After the immediate problems of assistance to the victims and rescue of the injured were taken care of, the population began to recover their belongings from the rubble and to recover building material that could be used again. Soon camps were established for those who had been left homeless, "community stewpots" were cooked, and food was distributed. A large number of field tents were distributed among the population-perhaps too many, because it is more practical and sanitary to use such local materials as wood and bamboo for the construction of temporary shelters. Many of these tents were erected on the foundation where a home had existed, or in the patio of one that was half-destroyed, so that the owners could keep an eye on their belongings.
Some of the measures taken were unnecessary, such as putting lime on the graves that the earthquake had opened. In the main cemetery spraying with insecticide was necessary, because the opening of many graves caused a mass emigration of roaches.
Once again drugs were donated that served no purpose whatsoever during the disaster: unsorted products of doubtful use or no use at all, plasma, serum, and blood which for the most part were not used (it will be remembered that there were only 228 injured who were in sufficiently serious condition to be hospitalized).
Once again it was seen that large magnitude disasters are not accompanied by epidemics: epidemiological surveillance has demonstrated that there was no marked increase in communicable diseases. There were no large problems of water supply or sewerage, and the water samples studied for unusual bacterial content produced negative results.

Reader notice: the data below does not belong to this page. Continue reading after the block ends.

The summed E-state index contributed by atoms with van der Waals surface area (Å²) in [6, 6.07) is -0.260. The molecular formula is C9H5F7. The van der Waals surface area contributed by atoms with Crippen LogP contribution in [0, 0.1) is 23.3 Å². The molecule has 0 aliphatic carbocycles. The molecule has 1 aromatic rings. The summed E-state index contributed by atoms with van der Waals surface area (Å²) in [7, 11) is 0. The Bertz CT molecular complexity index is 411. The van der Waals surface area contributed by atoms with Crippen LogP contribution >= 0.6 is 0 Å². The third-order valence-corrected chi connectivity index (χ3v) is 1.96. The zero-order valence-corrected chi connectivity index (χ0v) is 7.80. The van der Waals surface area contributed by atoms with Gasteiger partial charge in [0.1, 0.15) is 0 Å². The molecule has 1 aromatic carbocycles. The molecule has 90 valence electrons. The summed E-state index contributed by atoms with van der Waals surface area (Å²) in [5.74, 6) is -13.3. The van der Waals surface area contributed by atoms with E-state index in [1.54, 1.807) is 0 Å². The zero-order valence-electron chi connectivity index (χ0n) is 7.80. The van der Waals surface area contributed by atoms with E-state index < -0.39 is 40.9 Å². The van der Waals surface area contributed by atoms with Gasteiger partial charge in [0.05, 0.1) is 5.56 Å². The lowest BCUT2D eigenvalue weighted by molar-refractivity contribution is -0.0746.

The fundamental problem that Popayán, faces is that of relocating approximately 3,000 families that are living in 21 camps and 25 temporary settlements (to this should be added the families occupying temporary shelters, not in groups). The large majority of the settlements that we have visited are found to be in good condition from the standpoint of environmental sanitation, with running water from spigots, and an average of one latrine installed for every two or three families.
Today, some months after the earthquake, Popayán, looks like a city that was bombed. Now it is difficult to tell the buildings totally destroyed by the earthquake from those only half-destroyed and which have to be torn down because they are potentially dangerous.
The health problems are no greater than those that might have been expected under normal conditions perhaps the dust from the demolition has caused a greater incidence in respiratory diseases and ocular disorders. Soon after the earthquake, an increase was observed in the number of reported cases of animal bites (especially dogs). We do not know if this represents a true increase in the number of bites or simply an increase in reporting. No cases of rabies have been detected.
In addition, one can observe all kinds of temporary shelters: tents and shelters made of zinc-both very impractical, because they lack suitable ventilation and in the course of the day turn into unbearably hot ovens. It would seem much more practical for the shelters to have been made of wood or local materials, such as guadua (a species of bamboo). There are shelters made of plasticized pasteboard and prefabricated concrete, and there could not fail to be shelters made with leftover building materials: old boxes, plastic sheets, and any product humanly imaginable.